Totally smitten with Venice, and I'll be sticking photos here soon (but none as lovely as the painting we bought today in a backstreet on the way to the Jewish quarter... by Daniele Scarpa Kos.)

Isn't he gorgeous?

Love you, Venice

Thursday, January 17, 2013

we're in Venice -

Hearing on the news that there  are, well, newsworthy snowstorms in the south of France.

Joss? Update? Photos? (I would especially like a photo of a snowman outside Bruno's, holding a pain au chocolat or something. Just if you happen to have a pain au chocolat, or something - and a snowman...?)

 Venice is lovely, btw.

Apart from all the expected gorgeousnesses, there's this sort of thing

                           And this, at night

And opera in ancient castles (stunning soprano!) and walks through the old town; and finding the fishmarkets quite by chance -

and catching a shot of this marvellous lady.

                                                             Plus, there were books.

Sunday, January 6, 2013

froid et venteux..

We're reading about heatwaves in Sydney and terrible fires in poor Tasmania, and here it is six degrees -

and feels like two because of the Mistral. I love that wind - but it blew me back before I'd gotten half way to Seguret today, and I think it looks set to stick around. It still surprises me after all this time - the fierceness of it, and the unexpected shifts and swings in direction. Joss warned me that it was no day for walking - but what's a little bit of wind? I thought.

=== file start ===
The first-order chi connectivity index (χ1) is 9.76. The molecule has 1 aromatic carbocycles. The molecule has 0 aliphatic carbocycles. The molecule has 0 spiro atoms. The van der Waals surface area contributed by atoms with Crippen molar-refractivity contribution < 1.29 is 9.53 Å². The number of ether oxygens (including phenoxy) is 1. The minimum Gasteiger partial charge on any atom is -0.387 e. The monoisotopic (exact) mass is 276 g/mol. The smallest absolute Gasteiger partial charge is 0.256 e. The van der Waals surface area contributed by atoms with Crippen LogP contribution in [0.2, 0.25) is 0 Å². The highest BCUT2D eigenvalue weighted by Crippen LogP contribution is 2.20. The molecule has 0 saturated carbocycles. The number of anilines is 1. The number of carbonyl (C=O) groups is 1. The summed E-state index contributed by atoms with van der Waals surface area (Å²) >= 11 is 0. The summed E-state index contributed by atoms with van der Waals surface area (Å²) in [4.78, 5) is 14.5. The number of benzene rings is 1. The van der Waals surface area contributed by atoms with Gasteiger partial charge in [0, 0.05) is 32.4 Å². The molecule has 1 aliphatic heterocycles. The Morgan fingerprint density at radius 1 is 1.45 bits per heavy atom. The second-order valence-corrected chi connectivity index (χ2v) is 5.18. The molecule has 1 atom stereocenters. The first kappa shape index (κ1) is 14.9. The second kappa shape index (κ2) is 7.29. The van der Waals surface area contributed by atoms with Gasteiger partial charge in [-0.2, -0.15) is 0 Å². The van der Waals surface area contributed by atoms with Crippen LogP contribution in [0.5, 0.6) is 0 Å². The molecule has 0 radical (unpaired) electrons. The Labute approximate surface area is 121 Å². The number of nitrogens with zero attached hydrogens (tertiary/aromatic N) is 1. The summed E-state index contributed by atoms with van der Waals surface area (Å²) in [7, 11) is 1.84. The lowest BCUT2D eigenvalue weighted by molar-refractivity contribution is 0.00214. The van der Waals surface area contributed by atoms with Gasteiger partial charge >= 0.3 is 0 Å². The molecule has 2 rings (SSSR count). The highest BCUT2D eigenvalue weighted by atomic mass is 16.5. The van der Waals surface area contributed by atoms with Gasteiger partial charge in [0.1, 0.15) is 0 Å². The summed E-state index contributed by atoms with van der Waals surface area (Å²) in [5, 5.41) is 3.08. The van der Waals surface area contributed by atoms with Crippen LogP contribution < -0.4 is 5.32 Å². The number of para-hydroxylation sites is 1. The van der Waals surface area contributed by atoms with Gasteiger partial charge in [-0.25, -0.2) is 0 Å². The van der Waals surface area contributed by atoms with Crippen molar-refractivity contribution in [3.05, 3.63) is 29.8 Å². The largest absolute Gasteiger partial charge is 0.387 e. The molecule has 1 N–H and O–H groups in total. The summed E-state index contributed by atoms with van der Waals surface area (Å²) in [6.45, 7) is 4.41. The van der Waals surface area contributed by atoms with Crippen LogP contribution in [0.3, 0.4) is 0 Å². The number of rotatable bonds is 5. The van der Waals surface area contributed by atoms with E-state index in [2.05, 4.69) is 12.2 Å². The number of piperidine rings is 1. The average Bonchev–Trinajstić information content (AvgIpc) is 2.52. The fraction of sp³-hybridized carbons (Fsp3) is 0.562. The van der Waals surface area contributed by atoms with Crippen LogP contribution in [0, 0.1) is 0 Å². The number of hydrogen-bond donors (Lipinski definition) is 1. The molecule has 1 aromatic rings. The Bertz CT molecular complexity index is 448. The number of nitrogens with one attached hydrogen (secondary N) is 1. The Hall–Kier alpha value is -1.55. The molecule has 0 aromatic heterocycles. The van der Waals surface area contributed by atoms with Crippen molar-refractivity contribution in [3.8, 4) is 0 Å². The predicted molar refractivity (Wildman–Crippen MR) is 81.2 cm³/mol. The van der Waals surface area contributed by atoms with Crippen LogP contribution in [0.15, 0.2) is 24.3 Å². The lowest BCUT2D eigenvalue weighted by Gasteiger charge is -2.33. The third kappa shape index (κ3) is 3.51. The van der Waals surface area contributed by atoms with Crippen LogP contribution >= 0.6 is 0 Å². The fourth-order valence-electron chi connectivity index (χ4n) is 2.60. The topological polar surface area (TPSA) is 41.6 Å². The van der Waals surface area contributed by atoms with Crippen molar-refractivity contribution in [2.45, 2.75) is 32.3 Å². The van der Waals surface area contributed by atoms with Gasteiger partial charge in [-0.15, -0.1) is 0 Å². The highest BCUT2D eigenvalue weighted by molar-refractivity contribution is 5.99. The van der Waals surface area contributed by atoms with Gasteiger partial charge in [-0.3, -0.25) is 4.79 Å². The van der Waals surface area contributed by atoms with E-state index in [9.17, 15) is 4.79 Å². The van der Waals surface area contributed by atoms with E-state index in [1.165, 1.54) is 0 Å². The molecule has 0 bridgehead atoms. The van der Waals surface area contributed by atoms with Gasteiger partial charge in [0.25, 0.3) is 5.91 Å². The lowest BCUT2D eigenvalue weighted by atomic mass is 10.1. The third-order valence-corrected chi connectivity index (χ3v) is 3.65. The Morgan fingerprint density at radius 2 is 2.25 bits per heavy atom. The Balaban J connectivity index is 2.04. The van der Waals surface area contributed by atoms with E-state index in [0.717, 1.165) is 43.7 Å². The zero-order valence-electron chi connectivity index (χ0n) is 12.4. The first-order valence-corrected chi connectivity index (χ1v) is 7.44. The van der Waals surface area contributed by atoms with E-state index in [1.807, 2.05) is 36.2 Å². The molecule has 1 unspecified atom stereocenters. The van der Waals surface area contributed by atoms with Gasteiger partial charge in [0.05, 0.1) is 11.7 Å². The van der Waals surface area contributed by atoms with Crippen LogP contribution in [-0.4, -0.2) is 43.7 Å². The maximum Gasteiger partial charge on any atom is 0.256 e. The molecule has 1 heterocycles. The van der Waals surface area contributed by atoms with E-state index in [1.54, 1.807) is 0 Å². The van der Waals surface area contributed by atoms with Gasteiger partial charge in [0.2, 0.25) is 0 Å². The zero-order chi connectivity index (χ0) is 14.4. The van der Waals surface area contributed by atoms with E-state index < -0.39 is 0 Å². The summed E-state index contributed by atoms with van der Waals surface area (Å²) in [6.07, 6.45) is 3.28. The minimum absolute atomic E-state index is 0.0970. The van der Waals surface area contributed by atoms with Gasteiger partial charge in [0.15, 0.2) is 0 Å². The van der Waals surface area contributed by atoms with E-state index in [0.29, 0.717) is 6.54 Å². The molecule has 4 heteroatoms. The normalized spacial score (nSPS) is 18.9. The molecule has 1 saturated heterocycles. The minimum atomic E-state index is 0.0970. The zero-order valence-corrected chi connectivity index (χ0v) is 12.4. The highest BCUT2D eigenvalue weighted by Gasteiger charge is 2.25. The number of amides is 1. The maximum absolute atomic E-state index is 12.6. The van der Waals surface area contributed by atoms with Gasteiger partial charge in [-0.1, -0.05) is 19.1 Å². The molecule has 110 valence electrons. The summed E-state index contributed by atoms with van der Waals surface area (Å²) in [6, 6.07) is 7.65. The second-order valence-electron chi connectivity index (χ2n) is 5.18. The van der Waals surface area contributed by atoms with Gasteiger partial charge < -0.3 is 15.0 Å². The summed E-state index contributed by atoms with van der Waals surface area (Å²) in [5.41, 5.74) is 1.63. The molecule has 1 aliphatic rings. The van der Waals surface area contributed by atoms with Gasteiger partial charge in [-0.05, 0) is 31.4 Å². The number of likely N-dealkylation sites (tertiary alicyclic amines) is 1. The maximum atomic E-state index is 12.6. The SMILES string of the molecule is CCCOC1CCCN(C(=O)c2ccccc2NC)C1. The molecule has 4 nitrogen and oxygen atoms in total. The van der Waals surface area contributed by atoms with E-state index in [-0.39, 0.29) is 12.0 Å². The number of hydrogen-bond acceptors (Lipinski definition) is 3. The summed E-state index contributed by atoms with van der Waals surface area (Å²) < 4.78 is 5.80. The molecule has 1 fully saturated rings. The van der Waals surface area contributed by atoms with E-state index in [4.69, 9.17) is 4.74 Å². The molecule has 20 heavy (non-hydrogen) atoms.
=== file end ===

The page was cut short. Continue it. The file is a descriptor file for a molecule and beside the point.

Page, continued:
Live and learn...

(Just after I moaned about it here, I received this delicious little note: enfin tu as connu le mistral sous son vrai jour! tu es maintenant une vraie provencale!!! So now my undignified retreat down the hardscrabble track through the vineyards seems quite poetic. Why does everything always sound so much better in French?)

It's cold and bleak and there's none of le glanage or grapillage any more. The earth is resting.

Heart you, France.